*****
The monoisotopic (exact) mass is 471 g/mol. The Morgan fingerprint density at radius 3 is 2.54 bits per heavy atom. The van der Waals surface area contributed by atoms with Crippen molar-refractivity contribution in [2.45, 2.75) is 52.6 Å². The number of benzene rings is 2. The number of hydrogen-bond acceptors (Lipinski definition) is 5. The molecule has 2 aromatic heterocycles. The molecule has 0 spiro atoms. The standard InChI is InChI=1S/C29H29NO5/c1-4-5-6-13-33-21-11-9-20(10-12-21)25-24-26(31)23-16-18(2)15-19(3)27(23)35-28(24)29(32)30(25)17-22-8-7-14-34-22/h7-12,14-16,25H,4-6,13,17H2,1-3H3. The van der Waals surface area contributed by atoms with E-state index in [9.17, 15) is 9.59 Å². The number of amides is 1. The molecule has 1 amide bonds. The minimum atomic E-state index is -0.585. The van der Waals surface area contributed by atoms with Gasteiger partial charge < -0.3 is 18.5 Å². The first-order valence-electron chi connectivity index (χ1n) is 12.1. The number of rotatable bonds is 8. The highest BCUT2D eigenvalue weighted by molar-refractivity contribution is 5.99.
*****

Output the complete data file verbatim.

The monoisotopic (exact) mass is 471 g/mol. The Morgan fingerprint density at radius 3 is 2.54 bits per heavy atom. The van der Waals surface area contributed by atoms with Crippen molar-refractivity contribution in [2.45, 2.75) is 52.6 Å². The number of benzene rings is 2. The number of hydrogen-bond acceptors (Lipinski definition) is 5. The molecule has 2 aromatic heterocycles. The molecule has 0 spiro atoms. The standard InChI is InChI=1S/C29H29NO5/c1-4-5-6-13-33-21-11-9-20(10-12-21)25-24-26(31)23-16-18(2)15-19(3)27(23)35-28(24)29(32)30(25)17-22-8-7-14-34-22/h7-12,14-16,25H,4-6,13,17H2,1-3H3. The van der Waals surface area contributed by atoms with E-state index in [9.17, 15) is 9.59 Å². The number of amides is 1. The molecule has 1 amide bonds. The minimum atomic E-state index is -0.585. The van der Waals surface area contributed by atoms with Gasteiger partial charge < -0.3 is 18.5 Å². The first-order valence-electron chi connectivity index (χ1n) is 12.1. The number of rotatable bonds is 8. The highest BCUT2D eigenvalue weighted by molar-refractivity contribution is 5.99.